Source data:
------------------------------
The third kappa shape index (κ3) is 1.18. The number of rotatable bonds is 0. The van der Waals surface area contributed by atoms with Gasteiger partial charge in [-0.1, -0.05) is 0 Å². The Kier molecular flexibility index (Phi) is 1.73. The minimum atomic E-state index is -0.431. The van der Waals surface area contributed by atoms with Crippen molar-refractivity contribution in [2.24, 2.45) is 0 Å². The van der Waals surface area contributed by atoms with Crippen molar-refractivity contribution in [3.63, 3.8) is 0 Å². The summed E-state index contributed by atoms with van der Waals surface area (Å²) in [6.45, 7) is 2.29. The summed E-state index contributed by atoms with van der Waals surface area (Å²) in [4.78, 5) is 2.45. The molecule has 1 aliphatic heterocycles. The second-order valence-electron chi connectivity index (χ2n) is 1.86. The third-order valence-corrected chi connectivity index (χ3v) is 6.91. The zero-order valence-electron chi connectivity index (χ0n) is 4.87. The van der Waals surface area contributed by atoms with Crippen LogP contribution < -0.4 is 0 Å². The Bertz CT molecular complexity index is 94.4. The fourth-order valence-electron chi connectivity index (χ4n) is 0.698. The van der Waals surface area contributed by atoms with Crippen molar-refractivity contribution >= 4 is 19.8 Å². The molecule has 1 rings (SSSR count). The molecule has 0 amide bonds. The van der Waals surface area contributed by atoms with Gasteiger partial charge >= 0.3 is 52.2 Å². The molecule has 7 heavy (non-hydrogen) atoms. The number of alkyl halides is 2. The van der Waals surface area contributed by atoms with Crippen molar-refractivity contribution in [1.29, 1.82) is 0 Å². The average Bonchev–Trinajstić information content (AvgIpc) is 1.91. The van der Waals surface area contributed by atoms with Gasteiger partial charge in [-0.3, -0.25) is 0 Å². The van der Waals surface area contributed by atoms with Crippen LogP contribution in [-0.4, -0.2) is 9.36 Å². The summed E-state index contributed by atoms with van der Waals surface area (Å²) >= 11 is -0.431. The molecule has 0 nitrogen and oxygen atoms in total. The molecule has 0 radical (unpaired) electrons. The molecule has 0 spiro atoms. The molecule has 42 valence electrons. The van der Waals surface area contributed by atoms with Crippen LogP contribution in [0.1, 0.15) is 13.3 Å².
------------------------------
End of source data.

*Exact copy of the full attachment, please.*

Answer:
The third kappa shape index (κ3) is 1.18. The number of rotatable bonds is 0. The van der Waals surface area contributed by atoms with Gasteiger partial charge in [-0.1, -0.05) is 0 Å². The Kier molecular flexibility index (Phi) is 1.73. The minimum atomic E-state index is -0.431. The van der Waals surface area contributed by atoms with Crippen molar-refractivity contribution in [2.24, 2.45) is 0 Å². The van der Waals surface area contributed by atoms with Crippen molar-refractivity contribution in [3.63, 3.8) is 0 Å². The summed E-state index contributed by atoms with van der Waals surface area (Å²) in [6.45, 7) is 2.29. The summed E-state index contributed by atoms with van der Waals surface area (Å²) in [4.78, 5) is 2.45. The molecule has 1 aliphatic heterocycles. The second-order valence-electron chi connectivity index (χ2n) is 1.86. The third-order valence-corrected chi connectivity index (χ3v) is 6.91. The zero-order valence-electron chi connectivity index (χ0n) is 4.87. The van der Waals surface area contributed by atoms with Crippen LogP contribution < -0.4 is 0 Å². The Bertz CT molecular complexity index is 94.4. The fourth-order valence-electron chi connectivity index (χ4n) is 0.698. The van der Waals surface area contributed by atoms with Crippen molar-refractivity contribution >= 4 is 19.8 Å². The molecule has 1 rings (SSSR count). The molecule has 0 amide bonds. The van der Waals surface area contributed by atoms with Gasteiger partial charge >= 0.3 is 52.2 Å². The molecule has 7 heavy (non-hydrogen) atoms. The number of alkyl halides is 2. The van der Waals surface area contributed by atoms with Crippen molar-refractivity contribution in [1.29, 1.82) is 0 Å². The average Bonchev–Trinajstić information content (AvgIpc) is 1.91. The van der Waals surface area contributed by atoms with Gasteiger partial charge in [-0.3, -0.25) is 0 Å². The van der Waals surface area contributed by atoms with Crippen LogP contribution in [-0.4, -0.2) is 9.36 Å². The summed E-state index contributed by atoms with van der Waals surface area (Å²) >= 11 is -0.431. The molecule has 0 nitrogen and oxygen atoms in total. The molecule has 0 radical (unpaired) electrons. The molecule has 0 spiro atoms. The molecule has 42 valence electrons. The van der Waals surface area contributed by atoms with Crippen LogP contribution in [0.1, 0.15) is 13.3 Å².